August 9, 2005 | National Review Online

Is It Treason?

The 7/7 fallout continues.

In the aftermath of militant Islam’s 7/7 suicide bombings–followed hard by the botched conspiracy to duplicate the savagery on July 21–Great Britain has tangled itself in a thorny legal debate over the propriety of treason prosecutions against terrorists. This row, though unnecessary and doubtless destined to be short-lived, is noteworthy. Beneath its surface lie both the cause of England’s tumult and an emerging dividing line in antiterror strategy.

The problem to which Prime Minister Tony Blair's Labor government has roused itself toward a muscular response is largely of its own making: unbridled immigration that eschews assimilation. As a result, the Independent reports, intelligence officials now acknowledge the existence in England itself of a homegrown insurgency. It is comprised of thousands of Islamists, many of whom have received paramilitary training in al Qaeda camps and all of whom are being urged to jihad against their host country by firebrand preachers.

It's as if the Brits have never met a jihadist they didn't like — at least enough to coddle in a comfy safety net of easy asylum, generous public welfare payments, and stingy extradition. As sure as night follows day, they now find the war not “over there” someplace but right on their own well-tread welcome mat. Suddenly, they are desperate to stem the tide, a matter that involves confronting not only the burgeoning fifth column but the ethos ingrained by years of naiveté and insufficient self-regard.
They're reportedly exploring whether treason prosecutions might be a quick way to change the tone. The targets being pondered include radical Islamic clerics who have been steeling Muslims for jihad against
Britain. Perhaps the worst of the lot, Sheikh Omar Bakri Mohammed, founder of the notorious al-Muhajiroun group which publicly celebrated the 9/11 attacks, is sufficiently concerned about charges that he has fled Albion for the greener pastures of Lebanon — though only after dubbing the 7/7 bombers England's new “Fabulous Four.”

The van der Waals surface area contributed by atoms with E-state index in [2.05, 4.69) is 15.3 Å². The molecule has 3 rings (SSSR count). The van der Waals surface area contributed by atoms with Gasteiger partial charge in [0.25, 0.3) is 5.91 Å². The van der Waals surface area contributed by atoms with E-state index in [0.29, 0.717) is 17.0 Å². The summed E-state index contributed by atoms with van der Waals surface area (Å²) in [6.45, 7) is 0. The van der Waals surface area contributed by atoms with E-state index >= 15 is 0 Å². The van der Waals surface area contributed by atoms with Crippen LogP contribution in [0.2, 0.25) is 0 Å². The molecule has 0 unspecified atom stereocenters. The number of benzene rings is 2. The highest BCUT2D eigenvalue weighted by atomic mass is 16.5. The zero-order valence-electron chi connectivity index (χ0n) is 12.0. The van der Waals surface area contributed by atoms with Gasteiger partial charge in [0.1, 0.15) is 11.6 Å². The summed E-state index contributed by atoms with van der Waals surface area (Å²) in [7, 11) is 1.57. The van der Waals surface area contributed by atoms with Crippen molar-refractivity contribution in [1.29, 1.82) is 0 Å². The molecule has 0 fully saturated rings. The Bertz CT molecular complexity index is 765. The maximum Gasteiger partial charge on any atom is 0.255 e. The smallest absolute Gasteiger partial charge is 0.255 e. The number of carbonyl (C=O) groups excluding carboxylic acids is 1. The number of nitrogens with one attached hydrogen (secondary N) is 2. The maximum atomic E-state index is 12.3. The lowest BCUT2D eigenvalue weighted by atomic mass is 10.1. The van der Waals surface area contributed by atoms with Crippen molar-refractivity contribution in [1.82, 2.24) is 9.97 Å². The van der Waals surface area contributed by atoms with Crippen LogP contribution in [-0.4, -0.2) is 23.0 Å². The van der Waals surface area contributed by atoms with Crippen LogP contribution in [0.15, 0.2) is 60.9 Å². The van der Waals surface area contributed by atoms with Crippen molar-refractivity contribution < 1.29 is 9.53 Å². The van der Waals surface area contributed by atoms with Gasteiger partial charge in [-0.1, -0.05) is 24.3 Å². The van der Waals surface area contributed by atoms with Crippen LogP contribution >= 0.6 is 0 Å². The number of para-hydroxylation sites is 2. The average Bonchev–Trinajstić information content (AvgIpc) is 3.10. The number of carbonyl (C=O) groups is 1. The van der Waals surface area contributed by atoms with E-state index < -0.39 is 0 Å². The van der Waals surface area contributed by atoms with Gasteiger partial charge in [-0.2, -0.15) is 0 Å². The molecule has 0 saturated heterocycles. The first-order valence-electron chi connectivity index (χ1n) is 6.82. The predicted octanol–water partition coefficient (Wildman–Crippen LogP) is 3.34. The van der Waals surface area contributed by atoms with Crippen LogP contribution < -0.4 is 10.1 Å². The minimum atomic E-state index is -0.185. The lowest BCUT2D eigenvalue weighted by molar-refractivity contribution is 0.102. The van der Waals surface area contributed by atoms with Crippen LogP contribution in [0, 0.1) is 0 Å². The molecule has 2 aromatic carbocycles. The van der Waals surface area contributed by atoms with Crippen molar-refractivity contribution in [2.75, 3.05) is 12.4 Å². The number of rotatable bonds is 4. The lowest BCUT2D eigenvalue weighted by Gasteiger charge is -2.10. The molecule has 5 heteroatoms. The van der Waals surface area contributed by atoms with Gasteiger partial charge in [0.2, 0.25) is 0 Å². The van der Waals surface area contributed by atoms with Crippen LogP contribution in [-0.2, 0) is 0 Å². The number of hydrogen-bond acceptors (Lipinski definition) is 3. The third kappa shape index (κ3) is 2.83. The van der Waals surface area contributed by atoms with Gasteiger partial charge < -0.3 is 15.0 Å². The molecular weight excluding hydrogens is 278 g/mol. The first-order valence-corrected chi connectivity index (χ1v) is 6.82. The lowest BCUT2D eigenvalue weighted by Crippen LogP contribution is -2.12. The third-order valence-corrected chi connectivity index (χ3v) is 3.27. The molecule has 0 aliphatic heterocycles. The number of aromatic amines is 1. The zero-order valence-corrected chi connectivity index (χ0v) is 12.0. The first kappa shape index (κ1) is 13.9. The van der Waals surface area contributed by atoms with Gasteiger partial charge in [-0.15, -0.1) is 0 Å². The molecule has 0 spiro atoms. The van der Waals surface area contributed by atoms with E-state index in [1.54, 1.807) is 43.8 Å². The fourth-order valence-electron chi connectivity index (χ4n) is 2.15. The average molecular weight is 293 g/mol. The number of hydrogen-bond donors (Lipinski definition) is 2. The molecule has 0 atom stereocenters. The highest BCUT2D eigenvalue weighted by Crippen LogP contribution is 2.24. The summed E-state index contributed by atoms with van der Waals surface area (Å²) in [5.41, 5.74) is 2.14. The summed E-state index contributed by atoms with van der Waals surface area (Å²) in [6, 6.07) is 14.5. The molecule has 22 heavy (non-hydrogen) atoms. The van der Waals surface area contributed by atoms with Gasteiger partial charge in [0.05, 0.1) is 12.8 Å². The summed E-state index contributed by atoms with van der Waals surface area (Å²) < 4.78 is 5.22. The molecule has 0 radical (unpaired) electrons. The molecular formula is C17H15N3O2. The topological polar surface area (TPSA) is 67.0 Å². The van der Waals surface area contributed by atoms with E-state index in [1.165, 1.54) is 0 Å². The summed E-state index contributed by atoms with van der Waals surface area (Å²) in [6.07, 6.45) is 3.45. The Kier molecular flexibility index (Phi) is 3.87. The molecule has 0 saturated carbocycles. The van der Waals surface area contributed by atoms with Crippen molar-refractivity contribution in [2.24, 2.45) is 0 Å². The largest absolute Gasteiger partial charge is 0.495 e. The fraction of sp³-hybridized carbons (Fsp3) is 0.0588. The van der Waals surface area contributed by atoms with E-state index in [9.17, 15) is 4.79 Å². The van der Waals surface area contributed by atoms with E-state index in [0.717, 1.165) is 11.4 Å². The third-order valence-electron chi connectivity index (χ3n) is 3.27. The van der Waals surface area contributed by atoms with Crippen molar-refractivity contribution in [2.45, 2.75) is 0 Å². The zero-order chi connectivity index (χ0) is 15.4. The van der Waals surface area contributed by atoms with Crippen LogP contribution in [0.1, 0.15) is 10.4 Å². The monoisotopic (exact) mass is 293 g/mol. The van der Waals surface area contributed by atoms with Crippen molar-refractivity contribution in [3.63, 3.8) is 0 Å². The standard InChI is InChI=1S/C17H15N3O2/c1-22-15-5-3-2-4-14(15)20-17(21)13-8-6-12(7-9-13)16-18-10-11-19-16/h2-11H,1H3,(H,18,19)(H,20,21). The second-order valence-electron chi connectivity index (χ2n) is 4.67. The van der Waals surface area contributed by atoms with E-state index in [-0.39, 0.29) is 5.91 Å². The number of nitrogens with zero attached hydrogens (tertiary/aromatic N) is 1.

Prosecutions in the criminal-justice system — provided they are only one component of a comprehensive government approach to combating Islamist terror — are doubtless an effective arrow in government's quiver. Treason prosecutions, however, can be problematic.

In a sense, one can see where British authorities are coming from. The linchpin of treason is the allegiance a person owes to the realm. Treason is a crime, fundamentally, of traitorous intent. By making treason part of the law, a society announces that loyalty to country is a norm the departure from which — if it involves aid and comfort to an enemy — is an offense of the highest order. By enforcing that law, government renews that announcement, and society reaffirms the bond between the individual and the body politic.

Here, however, the norm has atrophied. Britain has failed to cultivate national loyalty as a fundamental aspect of Britishness. It has, instead, permitted a virulent strain of anti-British hostility to thrive in its midst. With such impunity, this enemy has unsurprisingly progressed (as its numbers have increased) from merely talking about jihad, to exhorting its execution, to, now, carrying out missions under its banner.